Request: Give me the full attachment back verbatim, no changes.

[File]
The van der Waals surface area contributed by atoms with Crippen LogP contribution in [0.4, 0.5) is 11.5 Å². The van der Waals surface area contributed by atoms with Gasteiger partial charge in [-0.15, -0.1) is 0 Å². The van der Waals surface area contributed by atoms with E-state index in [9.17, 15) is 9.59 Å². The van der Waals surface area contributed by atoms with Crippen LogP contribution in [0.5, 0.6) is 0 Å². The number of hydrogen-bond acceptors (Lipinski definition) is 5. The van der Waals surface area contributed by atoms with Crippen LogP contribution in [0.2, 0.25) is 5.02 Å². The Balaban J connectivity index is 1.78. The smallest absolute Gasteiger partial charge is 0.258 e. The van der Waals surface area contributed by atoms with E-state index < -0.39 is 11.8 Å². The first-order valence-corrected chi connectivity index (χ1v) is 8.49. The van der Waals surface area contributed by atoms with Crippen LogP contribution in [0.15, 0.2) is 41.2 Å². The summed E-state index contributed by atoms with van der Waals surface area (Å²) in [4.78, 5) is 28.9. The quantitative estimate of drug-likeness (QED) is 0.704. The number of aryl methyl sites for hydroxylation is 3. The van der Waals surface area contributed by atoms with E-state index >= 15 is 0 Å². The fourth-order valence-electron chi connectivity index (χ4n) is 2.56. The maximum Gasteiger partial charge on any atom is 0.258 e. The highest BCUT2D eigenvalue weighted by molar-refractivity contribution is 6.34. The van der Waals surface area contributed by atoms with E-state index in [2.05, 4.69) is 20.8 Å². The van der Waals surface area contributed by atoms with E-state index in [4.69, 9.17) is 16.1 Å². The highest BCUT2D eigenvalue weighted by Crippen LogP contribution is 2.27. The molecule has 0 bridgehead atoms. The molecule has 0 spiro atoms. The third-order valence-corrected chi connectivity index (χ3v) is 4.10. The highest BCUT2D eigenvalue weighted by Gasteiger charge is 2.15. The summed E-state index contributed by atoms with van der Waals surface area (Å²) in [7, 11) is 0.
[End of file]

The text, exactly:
The van der Waals surface area contributed by atoms with Crippen LogP contribution in [0.4, 0.5) is 11.5 Å². The van der Waals surface area contributed by atoms with Gasteiger partial charge in [-0.15, -0.1) is 0 Å². The van der Waals surface area contributed by atoms with E-state index in [9.17, 15) is 9.59 Å². The van der Waals surface area contributed by atoms with Crippen LogP contribution in [0.5, 0.6) is 0 Å². The number of hydrogen-bond acceptors (Lipinski definition) is 5. The van der Waals surface area contributed by atoms with Crippen LogP contribution in [0.2, 0.25) is 5.02 Å². The Balaban J connectivity index is 1.78. The smallest absolute Gasteiger partial charge is 0.258 e. The van der Waals surface area contributed by atoms with E-state index < -0.39 is 11.8 Å². The first-order valence-corrected chi connectivity index (χ1v) is 8.49. The van der Waals surface area contributed by atoms with Crippen LogP contribution in [0.15, 0.2) is 41.2 Å². The summed E-state index contributed by atoms with van der Waals surface area (Å²) in [4.78, 5) is 28.9. The quantitative estimate of drug-likeness (QED) is 0.704. The number of aryl methyl sites for hydroxylation is 3. The van der Waals surface area contributed by atoms with E-state index >= 15 is 0 Å². The fourth-order valence-electron chi connectivity index (χ4n) is 2.56. The maximum Gasteiger partial charge on any atom is 0.258 e. The highest BCUT2D eigenvalue weighted by molar-refractivity contribution is 6.34. The van der Waals surface area contributed by atoms with E-state index in [2.05, 4.69) is 20.8 Å². The van der Waals surface area contributed by atoms with E-state index in [4.69, 9.17) is 16.1 Å². The highest BCUT2D eigenvalue weighted by Crippen LogP contribution is 2.27. The molecule has 0 bridgehead atoms. The molecule has 0 spiro atoms. The third-order valence-corrected chi connectivity index (χ3v) is 4.10. The highest BCUT2D eigenvalue weighted by Gasteiger charge is 2.15. The summed E-state index contributed by atoms with van der Waals surface area (Å²) in [7, 11) is 0.